A compact continuum tubular robotic system for transnasal procedures


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Project Goals

Nasopharynx cancer, or nasopharyngeal carcinoma (NPC), is a tumor that originates in the nasopharynx, the uppermost region of the pharynx where the nasal passage and the throat join. It is a common disease occurring to ethnic Chinese people living in or emigrating from southern China; it is also the eighth most frequently occurred cancer among Singaporean men. Traditional posterior nasopharyngeal biopsy using a flexible nasal endoscope has the risks of abrasion and injury to the nasal mucosa and thus causing trauma to the patient. Therefore, the goal of this project is to develop a compact continuum tubular robotic system to achieve collision free nasopharyngeal biopsy.


Fig.1  Illustration of the proposed CTR for nasopharyngeal biopsy.


We developed a compact CTR which is 35 cm in total length, 10 cm in diameter, 2.15 kg in weight, and easy to be integrated with a robotic arm to perform more complicated operations.


Fig.2 The proposed continuum tubular robot


Fig.3 Compact and light weight CTR integrated with a positioning arm for
better conducting surgery

We also developed a 3D printed biopsy needle to equip our robot for transnasal biopsy procedure.

Fig.4  3D printed biopsy needle for transnasal biopsy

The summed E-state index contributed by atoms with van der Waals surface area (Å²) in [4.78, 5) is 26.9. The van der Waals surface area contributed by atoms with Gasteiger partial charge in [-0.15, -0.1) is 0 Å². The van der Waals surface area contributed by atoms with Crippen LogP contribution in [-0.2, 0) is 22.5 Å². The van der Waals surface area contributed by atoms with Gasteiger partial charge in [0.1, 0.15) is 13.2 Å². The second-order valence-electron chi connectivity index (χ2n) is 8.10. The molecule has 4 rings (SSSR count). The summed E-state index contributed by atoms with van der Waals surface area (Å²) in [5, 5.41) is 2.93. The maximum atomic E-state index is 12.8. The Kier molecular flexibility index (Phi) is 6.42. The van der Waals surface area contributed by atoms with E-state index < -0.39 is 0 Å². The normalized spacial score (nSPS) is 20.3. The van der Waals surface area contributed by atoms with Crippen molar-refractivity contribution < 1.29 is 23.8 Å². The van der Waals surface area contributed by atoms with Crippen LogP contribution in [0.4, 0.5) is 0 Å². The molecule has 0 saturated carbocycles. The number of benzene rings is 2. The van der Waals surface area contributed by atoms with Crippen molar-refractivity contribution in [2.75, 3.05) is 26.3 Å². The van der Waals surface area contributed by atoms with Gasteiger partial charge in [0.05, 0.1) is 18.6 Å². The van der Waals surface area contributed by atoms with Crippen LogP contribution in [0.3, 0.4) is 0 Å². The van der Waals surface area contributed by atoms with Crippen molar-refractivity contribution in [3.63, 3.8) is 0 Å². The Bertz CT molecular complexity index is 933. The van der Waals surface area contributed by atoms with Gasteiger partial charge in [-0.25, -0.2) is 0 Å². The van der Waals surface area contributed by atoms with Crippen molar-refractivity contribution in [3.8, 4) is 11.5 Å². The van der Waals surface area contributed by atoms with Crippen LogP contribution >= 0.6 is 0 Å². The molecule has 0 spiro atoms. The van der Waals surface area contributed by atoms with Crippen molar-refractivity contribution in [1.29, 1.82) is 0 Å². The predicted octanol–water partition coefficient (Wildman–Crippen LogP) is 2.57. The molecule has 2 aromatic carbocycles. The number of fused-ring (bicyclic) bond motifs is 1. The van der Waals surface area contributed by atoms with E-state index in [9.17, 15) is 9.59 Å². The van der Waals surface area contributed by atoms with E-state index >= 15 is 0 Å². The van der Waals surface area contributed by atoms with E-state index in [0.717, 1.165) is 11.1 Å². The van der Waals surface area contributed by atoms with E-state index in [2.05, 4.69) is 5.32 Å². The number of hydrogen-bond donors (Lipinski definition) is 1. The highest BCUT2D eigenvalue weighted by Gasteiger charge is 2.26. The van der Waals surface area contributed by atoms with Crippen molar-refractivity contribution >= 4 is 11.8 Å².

The workspace of the robot was analyzed to determine optimized tube parameters.


Fig.5 Workspace comparison for 3-DOF CTR with three initial configurations.
Top: all the outstretched part of the inner tube exposes; Middle: the outstretched part of the inner tube is partially covered by the outer tube; Bottom: the outstretched part of the inner tube is totally covered by the outer tube.

Further more, by using an electromagnetic tracking system, we are able to build a navigation system with shape reconstruction for the tubes.


Fig.6  Shape reconstruction using 3-order Bézier curve fitting


Fig.7 Sensing by EM tracker


Fig.8 Navigation interface


Three groups of experiments were carried out. The first group is to tele-operate the robot to follow a linear path and a circular path. We found that the path following accuracy was about 2 mm.


Fig.9 Tele-operating the robot to follow a linear path and a circular path


Fig.10 Accuracy of the robot following the predefined paths

The second group is to validate the shape reconstruction algorithm. The accuracy of the results is about 1 mm.


Fig.11 Reconstruction setup